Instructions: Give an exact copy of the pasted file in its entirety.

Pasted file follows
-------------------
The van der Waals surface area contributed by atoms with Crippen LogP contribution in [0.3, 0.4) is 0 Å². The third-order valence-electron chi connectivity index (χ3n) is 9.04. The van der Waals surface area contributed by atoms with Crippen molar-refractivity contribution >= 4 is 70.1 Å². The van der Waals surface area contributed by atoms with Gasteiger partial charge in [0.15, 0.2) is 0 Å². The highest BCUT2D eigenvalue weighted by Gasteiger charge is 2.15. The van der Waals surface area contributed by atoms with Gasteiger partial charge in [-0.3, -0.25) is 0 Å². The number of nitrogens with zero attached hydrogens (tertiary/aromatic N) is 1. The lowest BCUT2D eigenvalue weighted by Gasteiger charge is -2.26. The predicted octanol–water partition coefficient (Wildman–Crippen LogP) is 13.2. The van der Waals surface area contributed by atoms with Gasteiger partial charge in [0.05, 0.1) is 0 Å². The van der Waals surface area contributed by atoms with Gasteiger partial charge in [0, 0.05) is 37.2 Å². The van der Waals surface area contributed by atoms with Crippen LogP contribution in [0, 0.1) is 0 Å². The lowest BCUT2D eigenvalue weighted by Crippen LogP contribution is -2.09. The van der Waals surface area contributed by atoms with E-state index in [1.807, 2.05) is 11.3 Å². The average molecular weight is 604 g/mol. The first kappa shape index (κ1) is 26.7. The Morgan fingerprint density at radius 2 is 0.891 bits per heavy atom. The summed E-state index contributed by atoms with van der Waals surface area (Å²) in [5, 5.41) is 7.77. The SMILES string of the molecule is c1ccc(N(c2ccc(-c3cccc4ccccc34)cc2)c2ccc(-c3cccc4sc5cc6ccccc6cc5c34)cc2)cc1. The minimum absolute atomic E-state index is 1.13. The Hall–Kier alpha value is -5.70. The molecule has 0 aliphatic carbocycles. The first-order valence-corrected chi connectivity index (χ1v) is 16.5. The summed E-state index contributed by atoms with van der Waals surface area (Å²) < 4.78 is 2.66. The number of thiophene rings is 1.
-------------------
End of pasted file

The van der Waals surface area contributed by atoms with Crippen LogP contribution in [0.3, 0.4) is 0 Å². The third-order valence-electron chi connectivity index (χ3n) is 9.04. The van der Waals surface area contributed by atoms with Crippen molar-refractivity contribution >= 4 is 70.1 Å². The van der Waals surface area contributed by atoms with Gasteiger partial charge in [0.15, 0.2) is 0 Å². The highest BCUT2D eigenvalue weighted by Gasteiger charge is 2.15. The van der Waals surface area contributed by atoms with Gasteiger partial charge in [-0.3, -0.25) is 0 Å². The number of nitrogens with zero attached hydrogens (tertiary/aromatic N) is 1. The lowest BCUT2D eigenvalue weighted by Gasteiger charge is -2.26. The predicted octanol–water partition coefficient (Wildman–Crippen LogP) is 13.2. The van der Waals surface area contributed by atoms with Gasteiger partial charge in [0.05, 0.1) is 0 Å². The van der Waals surface area contributed by atoms with Gasteiger partial charge in [0, 0.05) is 37.2 Å². The van der Waals surface area contributed by atoms with Crippen LogP contribution in [0, 0.1) is 0 Å². The lowest BCUT2D eigenvalue weighted by Crippen LogP contribution is -2.09. The van der Waals surface area contributed by atoms with E-state index in [1.807, 2.05) is 11.3 Å². The average molecular weight is 604 g/mol. The first kappa shape index (κ1) is 26.7. The Morgan fingerprint density at radius 2 is 0.891 bits per heavy atom. The summed E-state index contributed by atoms with van der Waals surface area (Å²) in [5, 5.41) is 7.77. The SMILES string of the molecule is c1ccc(N(c2ccc(-c3cccc4ccccc34)cc2)c2ccc(-c3cccc4sc5cc6ccccc6cc5c34)cc2)cc1. The minimum absolute atomic E-state index is 1.13. The Hall–Kier alpha value is -5.70. The molecule has 0 aliphatic carbocycles. The first-order valence-corrected chi connectivity index (χ1v) is 16.5. The summed E-state index contributed by atoms with van der Waals surface area (Å²) < 4.78 is 2.66. The number of thiophene rings is 1.